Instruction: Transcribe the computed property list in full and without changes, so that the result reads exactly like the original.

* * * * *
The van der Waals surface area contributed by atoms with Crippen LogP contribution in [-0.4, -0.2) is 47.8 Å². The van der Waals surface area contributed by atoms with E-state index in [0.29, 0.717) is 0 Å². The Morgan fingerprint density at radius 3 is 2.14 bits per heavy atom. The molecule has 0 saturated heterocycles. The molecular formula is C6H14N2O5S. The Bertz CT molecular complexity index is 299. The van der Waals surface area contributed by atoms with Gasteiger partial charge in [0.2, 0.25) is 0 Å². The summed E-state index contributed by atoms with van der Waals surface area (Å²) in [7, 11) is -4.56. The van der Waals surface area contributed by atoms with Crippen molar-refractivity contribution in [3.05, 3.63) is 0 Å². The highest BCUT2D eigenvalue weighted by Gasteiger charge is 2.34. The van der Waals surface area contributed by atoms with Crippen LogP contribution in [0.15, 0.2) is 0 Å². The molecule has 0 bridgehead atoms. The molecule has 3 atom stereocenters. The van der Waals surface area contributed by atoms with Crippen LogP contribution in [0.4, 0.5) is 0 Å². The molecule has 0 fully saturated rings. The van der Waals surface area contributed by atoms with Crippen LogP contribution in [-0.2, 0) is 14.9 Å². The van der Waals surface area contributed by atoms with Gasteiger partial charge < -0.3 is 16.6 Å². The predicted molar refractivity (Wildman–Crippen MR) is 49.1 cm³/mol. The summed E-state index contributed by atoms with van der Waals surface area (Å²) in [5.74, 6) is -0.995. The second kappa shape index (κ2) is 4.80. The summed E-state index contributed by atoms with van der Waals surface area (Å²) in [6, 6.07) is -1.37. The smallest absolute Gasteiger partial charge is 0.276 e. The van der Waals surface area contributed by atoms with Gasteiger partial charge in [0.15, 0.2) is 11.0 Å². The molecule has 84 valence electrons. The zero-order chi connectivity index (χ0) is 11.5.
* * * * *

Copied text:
The van der Waals surface area contributed by atoms with Crippen LogP contribution in [-0.4, -0.2) is 47.8 Å². The van der Waals surface area contributed by atoms with E-state index in [0.29, 0.717) is 0 Å². The Morgan fingerprint density at radius 3 is 2.14 bits per heavy atom. The molecule has 0 saturated heterocycles. The molecular formula is C6H14N2O5S. The Bertz CT molecular complexity index is 299. The van der Waals surface area contributed by atoms with Gasteiger partial charge in [0.2, 0.25) is 0 Å². The summed E-state index contributed by atoms with van der Waals surface area (Å²) in [7, 11) is -4.56. The van der Waals surface area contributed by atoms with Crippen molar-refractivity contribution in [3.05, 3.63) is 0 Å². The highest BCUT2D eigenvalue weighted by Gasteiger charge is 2.34. The van der Waals surface area contributed by atoms with Crippen LogP contribution in [0.15, 0.2) is 0 Å². The molecule has 0 bridgehead atoms. The molecule has 3 atom stereocenters. The van der Waals surface area contributed by atoms with Crippen LogP contribution in [0.4, 0.5) is 0 Å². The molecule has 0 fully saturated rings. The van der Waals surface area contributed by atoms with Crippen LogP contribution in [-0.2, 0) is 14.9 Å². The van der Waals surface area contributed by atoms with Gasteiger partial charge < -0.3 is 16.6 Å². The predicted molar refractivity (Wildman–Crippen MR) is 49.1 cm³/mol. The summed E-state index contributed by atoms with van der Waals surface area (Å²) in [5.74, 6) is -0.995. The second kappa shape index (κ2) is 4.80. The summed E-state index contributed by atoms with van der Waals surface area (Å²) in [6, 6.07) is -1.37. The smallest absolute Gasteiger partial charge is 0.276 e. The van der Waals surface area contributed by atoms with Gasteiger partial charge in [0.15, 0.2) is 11.0 Å². The molecule has 84 valence electrons. The zero-order chi connectivity index (χ0) is 11.5.